Forum educates voters on latest suppression laws
Published: Wednesday, April 24, 2013 at 2:44 p.m.
Last Modified: Wednesday, April 24, 2013 at 2:44 p.m.
A group of nearly 30 Gainesville residents learned about voter suppression laws from a University of Florida political science professor who is an expert on the subject.
Dr. Daniel Smith, a UF political science professor, led a two-hour voter education forum at the Santa Fe College Center for Innovation and Economic Development in downtown Gainesville that was sponsored by The Visionaires, a Gainesville civic organization of black women.
Smith conducted the forum as if he was lecturing, using a PowerPoint presentation and taking time to ask questions and get feedback from those in attendance.
He began by talking about how some state legislatures, including in Florida, passed laws making it harder for people to vote after the 2008 election of President Barack Obama.
“The U.S. Justice Department, as well as the ACLU, NAACP and other groups who were challenging these laws showed considerable evidence that these laws were going to have a discriminatory affect, mostly on ethnic minorities and the elderly,” Smith said.
Smith said one of the most crucial laws passed in some states were laws regulating the ID needed to cast votes at the polls. He said Florida has one of the more lenient voter ID laws because voters don’t have to use only state-issued identification and can use such IDs as retirement community ID cards or college student ID cards.
However, he said the Florida Legislature did pass laws that limited third-party voter registration groups, provincial ballots (used to record a vote when there is some question in regard to a given voter’s eligibility) and early voting. He said those issues were a part of Florida House Bill 1355 that was passed in May 2011 with all but two Republican senators voting for it and all Democratic Legislators voting against it.
Smith said one of the most controversial issues in the law was the new rules governing third-party voter registration drives. He said his research showed that restrictions on the way third-party organizations register voters can have tangible effects on actual registrations and can have an impact on elections.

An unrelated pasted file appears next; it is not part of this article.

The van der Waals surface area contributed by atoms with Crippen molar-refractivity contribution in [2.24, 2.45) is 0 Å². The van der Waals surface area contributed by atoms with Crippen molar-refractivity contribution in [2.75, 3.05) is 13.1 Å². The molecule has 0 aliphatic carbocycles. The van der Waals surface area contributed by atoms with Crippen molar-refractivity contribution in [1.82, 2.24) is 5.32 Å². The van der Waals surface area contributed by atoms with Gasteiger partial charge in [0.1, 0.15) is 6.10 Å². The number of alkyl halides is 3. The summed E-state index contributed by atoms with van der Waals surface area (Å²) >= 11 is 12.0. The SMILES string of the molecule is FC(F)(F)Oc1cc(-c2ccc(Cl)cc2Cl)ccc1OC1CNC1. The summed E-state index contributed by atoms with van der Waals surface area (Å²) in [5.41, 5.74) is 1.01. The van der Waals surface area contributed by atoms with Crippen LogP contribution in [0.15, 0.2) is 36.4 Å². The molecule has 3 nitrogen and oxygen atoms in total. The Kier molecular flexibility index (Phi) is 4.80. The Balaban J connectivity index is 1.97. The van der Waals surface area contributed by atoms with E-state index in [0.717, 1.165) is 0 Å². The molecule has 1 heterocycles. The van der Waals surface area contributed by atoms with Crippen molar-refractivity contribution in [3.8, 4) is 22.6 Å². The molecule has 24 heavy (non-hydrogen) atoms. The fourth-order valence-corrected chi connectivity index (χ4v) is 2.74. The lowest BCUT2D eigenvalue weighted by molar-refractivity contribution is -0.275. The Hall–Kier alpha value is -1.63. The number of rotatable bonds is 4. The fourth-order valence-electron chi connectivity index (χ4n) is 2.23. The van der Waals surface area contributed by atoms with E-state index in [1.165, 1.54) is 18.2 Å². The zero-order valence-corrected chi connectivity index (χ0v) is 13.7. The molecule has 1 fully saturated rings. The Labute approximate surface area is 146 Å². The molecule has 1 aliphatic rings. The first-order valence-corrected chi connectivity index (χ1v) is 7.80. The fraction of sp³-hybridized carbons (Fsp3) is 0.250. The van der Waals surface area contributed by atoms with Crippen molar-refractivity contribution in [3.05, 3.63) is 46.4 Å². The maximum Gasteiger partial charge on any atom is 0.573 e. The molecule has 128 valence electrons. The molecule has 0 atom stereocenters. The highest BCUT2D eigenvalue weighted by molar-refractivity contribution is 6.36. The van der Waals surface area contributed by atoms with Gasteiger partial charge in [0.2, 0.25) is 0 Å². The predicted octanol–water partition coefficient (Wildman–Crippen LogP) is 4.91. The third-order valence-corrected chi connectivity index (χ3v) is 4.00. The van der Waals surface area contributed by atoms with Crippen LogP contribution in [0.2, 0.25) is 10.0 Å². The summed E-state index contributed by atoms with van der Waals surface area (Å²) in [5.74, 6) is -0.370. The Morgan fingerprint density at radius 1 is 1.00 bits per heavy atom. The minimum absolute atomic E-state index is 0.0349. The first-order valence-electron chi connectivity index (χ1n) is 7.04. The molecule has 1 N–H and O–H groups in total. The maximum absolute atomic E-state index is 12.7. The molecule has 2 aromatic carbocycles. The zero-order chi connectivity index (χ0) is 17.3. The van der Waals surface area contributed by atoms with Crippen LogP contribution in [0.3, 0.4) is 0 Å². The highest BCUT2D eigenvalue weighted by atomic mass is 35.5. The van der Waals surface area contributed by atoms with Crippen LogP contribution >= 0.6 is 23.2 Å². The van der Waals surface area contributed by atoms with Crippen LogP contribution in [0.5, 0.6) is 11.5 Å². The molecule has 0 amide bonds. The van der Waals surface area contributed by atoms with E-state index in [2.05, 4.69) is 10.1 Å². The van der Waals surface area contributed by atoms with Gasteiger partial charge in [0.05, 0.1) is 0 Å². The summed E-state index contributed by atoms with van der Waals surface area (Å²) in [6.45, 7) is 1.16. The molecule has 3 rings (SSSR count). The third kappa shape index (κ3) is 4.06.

Smith covered a host of topics, including the disenfranchisement of felons who have to petition to get their right to vote back after doing their time and the flaws with casting absentee ballots.
He said only two states — Maine and Vermont — allow prisoners to vote. He also said the Florida law prohibiting felons from voting was passed in 1868 shortly after the U.S. Congress passed the 14th Amendment that gave black men the right to vote.
He also said some counties disproportionately discard absentee ballots cast by black voters by saying the signature on the absentee ballot does not match the signature the elections office has on file. He said the only recourse voters have is to update their signature at the elections office so they won’t have the same problem if they choose to continue using absentee ballots.
Gussie Campbell, president of The Visionaires, said the forum was very informative and beneficial to those who attended.
“It was really important for us to get the information, particularly on absentee voting because we did not know about some of the issues he talked about, but we had heard some absentee ballots did not get counted,” Campbell said. “We need to educate our voters and tell them that even though they are submitting absentee ballots, they are probably not getting counted.”
Charles S. Chestnut III, owner of Chestnut Funeral Home and a longtime civil rights activist in Gainesville, said the information Smith shared at the forum had a profound impact on him.
“The major thing I take away from this is number one, we as an African-American community need to become a little bit more active in the voting process and get out here and do some work in terms of checking our signatures and stressing to people to take their time when they are signing their names on the absentee ballots,” Chestnut said.